Posted by: sulya | 29 September 2009

500 Words of Fiction: Staggered

staggered

Jess still points out your car to me.

Her hands were shaking as they held her wine glass and twisted the pedestal base two staggered twists clockwise and then two staggered twists counter-clockwise over and over again. One hand raised up from the glass, index finger pointing to an imaginary car that her eyes were seeing somewhere on the beer stained, broad planked, wood floor about two tables away. She used two voices and had both sides of the conversation in a rush and burn.

It’s a blue one this time Mommy! His is red, isn’t it Mommy? Yes, baby, his is red. His is a red one, right Mommy? But that one was blue? Yes, his is a red one and that was a blue one, sweetie, you got it. But we saw a green one too didn’t we? Yesterday, right? We saw a green one? Yes, baby we saw a green one.

She stopped. Smiled.

And by yesterday, of course, she meant about two weeks ago. Their sense of time always amazes me ’cause they don’t really have one. It all happens within about 24hrs. Their whole life. Everything happens pretty much right now all the time always. Fuck I’m talking a lot. Sorry.

He opened his mouth, she held up one of her nervous, fidgety hands to stop him. He laughed.

What?

You were about to say it’s okay, that you don’t mind listening, that it’s fine if I want to just keep on talking. And it’s always sweet of you but it isn’t okay. It isn’t. It never was. I shouldn’t be the only one talking. Not all the time.

Her eyes. Green and brown. Flecks of yellow, the inside corners just a little red. She’d cried sometime today. It was that kind of red. Not tired. Sad. It was the first time she’d made eye contact since she’d met him at the pub, the first time he’d seen her since he’d moved away. Something in him pulled up tight, a thread wrapped around a finger until the tip starts to throb and turn blue. The black of her pupils showed him the cool defiance of his posture.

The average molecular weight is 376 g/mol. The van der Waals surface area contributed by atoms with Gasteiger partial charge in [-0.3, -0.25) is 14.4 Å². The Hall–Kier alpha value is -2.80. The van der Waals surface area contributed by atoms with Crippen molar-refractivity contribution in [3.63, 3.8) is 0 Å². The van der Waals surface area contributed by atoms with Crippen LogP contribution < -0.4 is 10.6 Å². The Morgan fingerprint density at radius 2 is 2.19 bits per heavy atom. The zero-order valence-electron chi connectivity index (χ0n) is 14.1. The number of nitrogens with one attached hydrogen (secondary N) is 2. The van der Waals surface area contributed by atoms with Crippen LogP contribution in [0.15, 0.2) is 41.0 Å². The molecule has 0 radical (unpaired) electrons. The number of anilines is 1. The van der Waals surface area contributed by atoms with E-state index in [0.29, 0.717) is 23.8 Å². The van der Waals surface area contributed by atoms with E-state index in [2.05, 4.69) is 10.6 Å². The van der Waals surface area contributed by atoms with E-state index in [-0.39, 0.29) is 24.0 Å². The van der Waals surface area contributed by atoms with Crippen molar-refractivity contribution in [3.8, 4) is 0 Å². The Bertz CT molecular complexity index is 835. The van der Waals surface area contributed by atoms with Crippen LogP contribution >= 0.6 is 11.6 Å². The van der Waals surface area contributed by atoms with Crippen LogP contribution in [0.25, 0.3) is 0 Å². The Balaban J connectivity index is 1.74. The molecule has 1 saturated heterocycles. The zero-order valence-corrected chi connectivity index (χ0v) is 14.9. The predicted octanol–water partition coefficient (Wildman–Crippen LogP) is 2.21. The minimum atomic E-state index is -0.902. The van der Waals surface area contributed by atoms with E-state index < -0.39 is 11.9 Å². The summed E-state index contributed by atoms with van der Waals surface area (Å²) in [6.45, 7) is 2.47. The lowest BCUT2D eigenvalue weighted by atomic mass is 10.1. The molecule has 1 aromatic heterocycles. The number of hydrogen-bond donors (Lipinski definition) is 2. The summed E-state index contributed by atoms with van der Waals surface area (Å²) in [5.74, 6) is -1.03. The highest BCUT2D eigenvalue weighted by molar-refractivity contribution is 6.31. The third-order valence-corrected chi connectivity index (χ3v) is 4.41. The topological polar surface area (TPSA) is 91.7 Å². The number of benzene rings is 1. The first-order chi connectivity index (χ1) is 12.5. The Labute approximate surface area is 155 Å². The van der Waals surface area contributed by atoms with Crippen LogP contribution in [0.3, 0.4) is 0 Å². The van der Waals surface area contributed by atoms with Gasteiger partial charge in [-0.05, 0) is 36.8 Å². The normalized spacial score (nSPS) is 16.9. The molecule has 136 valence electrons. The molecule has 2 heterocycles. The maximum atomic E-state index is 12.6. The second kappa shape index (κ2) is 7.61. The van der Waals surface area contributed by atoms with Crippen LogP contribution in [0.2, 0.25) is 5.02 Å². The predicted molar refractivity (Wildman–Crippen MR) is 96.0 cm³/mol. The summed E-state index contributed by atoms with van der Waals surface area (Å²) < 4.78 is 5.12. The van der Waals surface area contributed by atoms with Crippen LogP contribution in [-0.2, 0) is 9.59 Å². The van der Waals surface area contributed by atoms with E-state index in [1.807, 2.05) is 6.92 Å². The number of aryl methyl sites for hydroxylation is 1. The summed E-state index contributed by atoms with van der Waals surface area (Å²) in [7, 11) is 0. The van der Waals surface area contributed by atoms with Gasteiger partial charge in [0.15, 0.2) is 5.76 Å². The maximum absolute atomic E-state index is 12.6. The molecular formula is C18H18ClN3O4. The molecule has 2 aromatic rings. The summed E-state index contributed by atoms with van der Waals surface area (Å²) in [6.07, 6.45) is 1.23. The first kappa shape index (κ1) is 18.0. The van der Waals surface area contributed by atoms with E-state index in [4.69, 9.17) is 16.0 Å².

His mind felt her fingertips run over his lips, her cheek and hair brush his rib cage, the soothing texture of her real laugh in private. In the dark.

I wish I hadn’t heard you were coming into town, she said, I mean, you wouldn’t have called me.

There was no question in her tone. Her eyes turned inward, traced the edges of her stupidity. The wine glass staggered four more times and stopped. Her spine straightened and the thread pulled impossibly tighter inside him. He brushed a thought over the nearly-numb achy blue parts of him to the blood-filled pink parts of him, felt how both sensations were painful and real. Nothing he could say or do would ever make it right.

You’re wrong, she said, like he’d said it out loud.  And then she left.

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